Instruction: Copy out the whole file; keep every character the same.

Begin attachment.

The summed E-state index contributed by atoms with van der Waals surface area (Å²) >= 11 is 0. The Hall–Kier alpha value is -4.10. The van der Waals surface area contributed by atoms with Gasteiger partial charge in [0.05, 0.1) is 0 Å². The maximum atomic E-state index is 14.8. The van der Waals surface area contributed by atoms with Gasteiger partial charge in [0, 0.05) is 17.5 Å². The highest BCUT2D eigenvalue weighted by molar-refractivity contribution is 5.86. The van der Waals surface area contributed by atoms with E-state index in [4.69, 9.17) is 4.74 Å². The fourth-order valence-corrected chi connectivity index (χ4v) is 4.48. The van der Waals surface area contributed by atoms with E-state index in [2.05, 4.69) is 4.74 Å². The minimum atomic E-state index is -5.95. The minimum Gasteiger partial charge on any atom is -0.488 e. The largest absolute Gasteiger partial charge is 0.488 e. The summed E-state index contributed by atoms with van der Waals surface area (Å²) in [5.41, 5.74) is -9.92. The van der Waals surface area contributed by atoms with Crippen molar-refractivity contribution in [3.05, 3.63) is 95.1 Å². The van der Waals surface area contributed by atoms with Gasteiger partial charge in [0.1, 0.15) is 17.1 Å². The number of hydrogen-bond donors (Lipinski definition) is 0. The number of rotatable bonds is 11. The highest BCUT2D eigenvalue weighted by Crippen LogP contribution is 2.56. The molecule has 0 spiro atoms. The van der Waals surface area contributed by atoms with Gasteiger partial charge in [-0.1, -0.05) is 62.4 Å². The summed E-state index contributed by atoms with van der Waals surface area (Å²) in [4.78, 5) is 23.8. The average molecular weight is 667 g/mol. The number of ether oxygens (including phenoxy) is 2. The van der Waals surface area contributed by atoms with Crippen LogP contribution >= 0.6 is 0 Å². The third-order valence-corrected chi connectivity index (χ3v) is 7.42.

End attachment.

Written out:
The summed E-state index contributed by atoms with van der Waals surface area (Å²) >= 11 is 0. The Hall–Kier alpha value is -4.10. The van der Waals surface area contributed by atoms with Gasteiger partial charge in [0.05, 0.1) is 0 Å². The maximum atomic E-state index is 14.8. The van der Waals surface area contributed by atoms with Gasteiger partial charge in [0, 0.05) is 17.5 Å². The highest BCUT2D eigenvalue weighted by molar-refractivity contribution is 5.86. The van der Waals surface area contributed by atoms with E-state index in [4.69, 9.17) is 4.74 Å². The fourth-order valence-corrected chi connectivity index (χ4v) is 4.48. The van der Waals surface area contributed by atoms with E-state index in [2.05, 4.69) is 4.74 Å². The minimum atomic E-state index is -5.95. The minimum Gasteiger partial charge on any atom is -0.488 e. The largest absolute Gasteiger partial charge is 0.488 e. The summed E-state index contributed by atoms with van der Waals surface area (Å²) in [5.41, 5.74) is -9.92. The van der Waals surface area contributed by atoms with Crippen molar-refractivity contribution in [3.05, 3.63) is 95.1 Å². The van der Waals surface area contributed by atoms with Gasteiger partial charge in [0.1, 0.15) is 17.1 Å². The number of hydrogen-bond donors (Lipinski definition) is 0. The number of rotatable bonds is 11. The highest BCUT2D eigenvalue weighted by Crippen LogP contribution is 2.56. The molecule has 0 spiro atoms. The van der Waals surface area contributed by atoms with Gasteiger partial charge in [-0.1, -0.05) is 62.4 Å². The summed E-state index contributed by atoms with van der Waals surface area (Å²) in [4.78, 5) is 23.8. The average molecular weight is 667 g/mol. The number of ether oxygens (including phenoxy) is 2. The van der Waals surface area contributed by atoms with Crippen LogP contribution >= 0.6 is 0 Å². The third-order valence-corrected chi connectivity index (χ3v) is 7.42.